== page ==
<span className="mb-1 text-sm font-bold italic">
nickd
</span>
<a className="text-sm" href="..." target="_blank" rel="noopener noreferrer">
Draft
</a>
</div>
</cite>
</blockquote>

To style the block quote mark, we can use tailwinds @apply to add utility styles into the class. While being able to define custom style for this specific element.

Using right: 100% is a neat trick to push the quote mark outside of the parent, almost like a negative margin.

@screen is also useful to apply responsive styling. Here we're starting out with the mark being hidden on small screen sizes and after the sm breakpoint is reached, the quote will appear.

.stylistic-quote-mark {
font-size: 5rem;
right: 100%;
@apply mr-2 hidden font-dank-mono text-neutral-500 absolute top-0 leading-none;
}
@screen sm {
.stylistic-quote-mark {
@apply block;
}
}

Make it a reusable component

To make the semantic structure, a11y improvements, and long class strings easy to re-use, we can turn this markup into a React—or any other component based library—component.

import React from 'react'
const Quote = () => (
<blockquote className="p-4 bg-neutral-100 text-neutral-600 text-xl border-l-4 border-neutral-500 italic relative quote">
<div className="stylistic-quote-mark" aria-hidden="true">
&ldquo;
</div>
<p className="mb-4">"I trust him."</p>
<cite className="flex items-center">
<img
alt="Avatar of nickd"
className="mr-4 w-12 bg-neutral-500 rounded-full"
src="..."
/>
<div className="flex flex-col items-start">
<span className="mb-1 text-sm font-bold italic">nickd</span>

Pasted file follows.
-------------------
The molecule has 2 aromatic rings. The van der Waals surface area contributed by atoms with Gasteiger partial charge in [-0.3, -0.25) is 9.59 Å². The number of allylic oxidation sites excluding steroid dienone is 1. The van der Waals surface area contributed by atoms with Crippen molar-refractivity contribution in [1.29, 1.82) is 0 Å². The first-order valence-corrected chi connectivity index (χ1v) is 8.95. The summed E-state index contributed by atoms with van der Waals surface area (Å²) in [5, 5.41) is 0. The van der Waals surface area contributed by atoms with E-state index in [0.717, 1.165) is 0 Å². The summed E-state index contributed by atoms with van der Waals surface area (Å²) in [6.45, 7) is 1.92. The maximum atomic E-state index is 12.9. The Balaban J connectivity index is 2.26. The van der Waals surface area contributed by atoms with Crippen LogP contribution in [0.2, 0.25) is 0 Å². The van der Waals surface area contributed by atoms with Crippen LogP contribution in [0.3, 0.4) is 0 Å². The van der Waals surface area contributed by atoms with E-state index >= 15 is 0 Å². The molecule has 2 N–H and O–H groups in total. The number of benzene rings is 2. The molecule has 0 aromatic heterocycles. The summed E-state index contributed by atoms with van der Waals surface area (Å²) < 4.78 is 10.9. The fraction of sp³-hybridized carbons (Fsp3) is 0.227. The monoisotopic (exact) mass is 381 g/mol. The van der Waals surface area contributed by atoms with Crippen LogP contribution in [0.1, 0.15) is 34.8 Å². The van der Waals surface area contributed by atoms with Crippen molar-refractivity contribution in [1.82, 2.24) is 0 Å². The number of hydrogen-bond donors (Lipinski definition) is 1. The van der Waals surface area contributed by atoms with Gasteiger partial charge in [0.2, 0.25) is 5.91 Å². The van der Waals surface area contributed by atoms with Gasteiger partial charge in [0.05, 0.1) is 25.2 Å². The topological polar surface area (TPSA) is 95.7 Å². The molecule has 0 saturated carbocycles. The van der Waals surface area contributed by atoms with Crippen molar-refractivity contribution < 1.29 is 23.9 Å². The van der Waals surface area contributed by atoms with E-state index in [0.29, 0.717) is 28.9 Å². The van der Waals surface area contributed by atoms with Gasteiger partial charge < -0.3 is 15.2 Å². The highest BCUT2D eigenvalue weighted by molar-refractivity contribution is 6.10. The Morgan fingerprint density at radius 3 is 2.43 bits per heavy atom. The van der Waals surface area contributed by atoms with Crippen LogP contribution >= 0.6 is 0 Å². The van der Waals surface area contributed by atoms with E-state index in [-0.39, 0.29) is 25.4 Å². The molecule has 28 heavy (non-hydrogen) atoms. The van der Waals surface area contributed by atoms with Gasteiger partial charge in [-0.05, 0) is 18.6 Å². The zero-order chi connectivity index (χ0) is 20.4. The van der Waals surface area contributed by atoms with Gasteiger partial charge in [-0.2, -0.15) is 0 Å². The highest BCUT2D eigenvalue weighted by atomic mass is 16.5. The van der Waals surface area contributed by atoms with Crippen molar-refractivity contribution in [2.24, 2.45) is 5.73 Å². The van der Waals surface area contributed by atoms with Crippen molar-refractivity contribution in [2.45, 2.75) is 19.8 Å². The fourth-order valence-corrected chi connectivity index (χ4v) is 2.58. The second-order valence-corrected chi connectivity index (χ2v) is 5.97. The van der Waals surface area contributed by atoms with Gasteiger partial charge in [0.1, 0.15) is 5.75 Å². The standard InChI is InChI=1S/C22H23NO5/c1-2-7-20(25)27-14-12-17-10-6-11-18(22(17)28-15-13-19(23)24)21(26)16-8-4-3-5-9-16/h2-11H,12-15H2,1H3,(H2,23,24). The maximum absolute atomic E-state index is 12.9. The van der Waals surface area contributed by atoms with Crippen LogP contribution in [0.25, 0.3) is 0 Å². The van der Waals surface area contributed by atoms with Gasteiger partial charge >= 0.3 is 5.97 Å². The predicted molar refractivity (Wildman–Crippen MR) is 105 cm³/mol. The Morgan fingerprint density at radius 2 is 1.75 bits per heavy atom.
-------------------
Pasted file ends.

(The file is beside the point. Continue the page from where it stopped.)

<a
href="..."
target="_blank"
rel="noopener noreferrer"
className="text-sm"
>
Draft
</a>
</div>
</cite>
</blockquote>
)
export default Quote

Because we want to keep the design solid as we re-use this component, we can accept dynamic content from props. We could make this props required or do other things to make the prop validation more strict. But for now, we'll leave them as strings.

import React from 'react'
+import PropTypes from 'prop-types'
+const Quote = ({ avatarAlt, avatarUrl, company, linkUrl, name, quote }) => (
-const Quote = () => (
<blockquote className="p-4 bg-neutral-100 text-neutral-600 text-xl border-l-4 border-neutral-500 italic relative quote">
<div className="stylistic-quote-mark" aria-hidden="true">
&ldquo;
</div>
+ <p className="mb-4">{quote}</p>
- <p className="mb-4">"I trust him."</p>
<cite className="flex items-center">
<img
+ alt={avatarAlt}
- alt="Avatar of nickd"
className="mr-4 w-12 bg-neutral-500 rounded-full"
+ src={avatarUrl}
- src="..."
/>
<div className="flex flex-col items-start">
+ <span className="mb-1 text-sm font-bold italic">{name}</span>
- <span className="mb-1 text-sm font-bold italic">nickd</span>
<a
+ href={linkUrl}
- href="..."
target="_blank"
rel="noopener noreferrer"
className="text-sm"
>
+ {company}
- Draft
</a>
</div>
</cite>
</blockquote>
)
+Quote.propTypes = {
+ avatarAlt: PropTypes.string,
+ avatarUrl: PropTypes.string,
+ company: PropTypes.string,
+ linkUrl: PropTypes.string,
+ name: PropTypes.string,
+ quote: PropTypes.string,
+}
...

With this component and its props in place, it's very easy to reuse now. Implementing it on a page that could have multiple quotes would look something like this:

import Quote from '../components/quote'
...
{quotes.map(
(quote) => (
<li key={quote.id} className="mb-2">
<Quote
avatarAlt={`Avatar of ${quote.person}`}
avatarUrl={quote.avatar}
company={quote.company}
linkUrl={quote.url}
name={quote.person}
quote={quote.quote}
/>
</li>
)
)}
...

Conclusion

Tailwind can be used with a component language to super charge your styling development and hide class name complexity in times when you don't need to worry about it. You can also respect semantic structure and a11y features without much extra effort.

You can see the quote upgrades I made for this site over on github.